Canada markets closed
  • S&P/TSX

    +78.05 (+0.38%)
  • S&P 500

    +35.99 (+0.82%)
  • DOW

    +278.24 (+0.80%)

    -0.0020 (-0.25%)

    -0.95 (-1.33%)

    -1,364.00 (-2.78%)
  • CMC Crypto 200

    -15.09 (-1.60%)

    -9.00 (-0.49%)
  • RUSSELL 2000

    +8.09 (+0.36%)
  • 10-Yr Bond

    +0.0020 (+0.17%)
  • NASDAQ futures

    +81.75 (+0.55%)

    -1.42 (-7.30%)
  • FTSE

    +24.00 (+0.34%)
  • NIKKEI 225

    -139.19 (-0.50%)

    -0.0009 (-0.13%)

Sheila Woodland obituary

·2 min read

My sister, Sheila Woodland, who has died aged 76, was co-founder of BiPolarUK, which sprang from an advert in the Guardian and a mention in the paper’s Memo column in 1982. In those days there was no organisation dealing with what was then called manic depression, from which she suffered most of her life. As a result of those mentions the first meeting was held in 1983 at Church House, Westminster. It consisted almost entirely of Guardian readers.

Meanwhile, Philomena Germing, whose husband Gerry was a sufferer, had had a similar idea and put adverts in other papers including the Times and Daily Telegraph. Tom Woodland, Sheila’s devoted husband, saw the advert and contacted Philomena. The two decided to join forces and together contacted the 180 respondents to their adverts to start a new society to combat the stigma attached to the illness and to make GPs more aware of it.

A meeting to form a committee for the merged group, then called the Manic-Depressive Fellowship, was initially chaired by Sue Proctor. Among the first committee members were the two Germings, myself and Peter Benenson, founder of Amnesty International.

The proceedings were reported in the first newsletter (which was later named Pendulum) in July 1983 edited by Sheila using a duplicator kindly provided by St James’s Church, Raynes Park. The newsletter, which was dispatched to over 200 sufferers and relatives, reported keen interest in the establishment of a self-help network enabling sufferers to help each other.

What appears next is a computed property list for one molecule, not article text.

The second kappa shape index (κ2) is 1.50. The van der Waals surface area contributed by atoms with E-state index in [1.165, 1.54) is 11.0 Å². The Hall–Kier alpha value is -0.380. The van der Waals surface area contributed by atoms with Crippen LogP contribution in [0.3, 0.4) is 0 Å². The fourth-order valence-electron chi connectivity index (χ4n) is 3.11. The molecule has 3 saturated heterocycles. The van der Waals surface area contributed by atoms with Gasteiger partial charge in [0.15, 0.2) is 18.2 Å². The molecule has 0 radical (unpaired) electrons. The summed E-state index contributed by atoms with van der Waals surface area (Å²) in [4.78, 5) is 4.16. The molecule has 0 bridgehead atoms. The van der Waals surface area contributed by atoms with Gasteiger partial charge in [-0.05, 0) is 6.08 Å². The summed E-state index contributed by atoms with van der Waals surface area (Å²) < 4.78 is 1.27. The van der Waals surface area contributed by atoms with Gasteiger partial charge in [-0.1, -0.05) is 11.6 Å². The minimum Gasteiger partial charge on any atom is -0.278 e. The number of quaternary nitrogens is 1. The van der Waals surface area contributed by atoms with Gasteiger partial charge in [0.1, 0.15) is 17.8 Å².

Since then Bi-PolarUK has steadily grown – helped by publicity from Stephen Fry and many others – to where it is today. There are around 100 support groups with strong representation on Twitter, Instagram, Facebook and a flourishing e-community. Over 80,000 sufferers are helped each year. This is a huge achievement but a comparatively small proportion of the large numbers of sufferers in the community who still need to be reached.

Sheila was born in Raynes Park, London and went to school at the Sacred Heart primary school and afterwards the Holy Cross Convent, both in New Malden. Our mother, Sheila, was a dinner lady and our father, William Keegan, a general foreman with the rivers and streams section of Surrey County Council.

After leaving school, Sheila had a number of secretarial jobs including with Macmillan, the publisher. She met Tom in 1969 and they were married in 1974, shortly after her illness started, though the seriousness of it was not at first apparent. After that she had regular bipolar episodes punctuated with periods of normality. She was enormously helped by the dedication of Tom, who made life worth living for her.

Sheila was admirably looked after in her final years at the Grennell Lodge care home in Sutton. She had been very depressed for many years but died of health problems unrelated to her bi-polar condition.

She is survived by Tom and her three brothers, Brian, William and me.

Our goal is to create a safe and engaging place for users to connect over interests and passions. In order to improve our community experience, we are temporarily suspending article commenting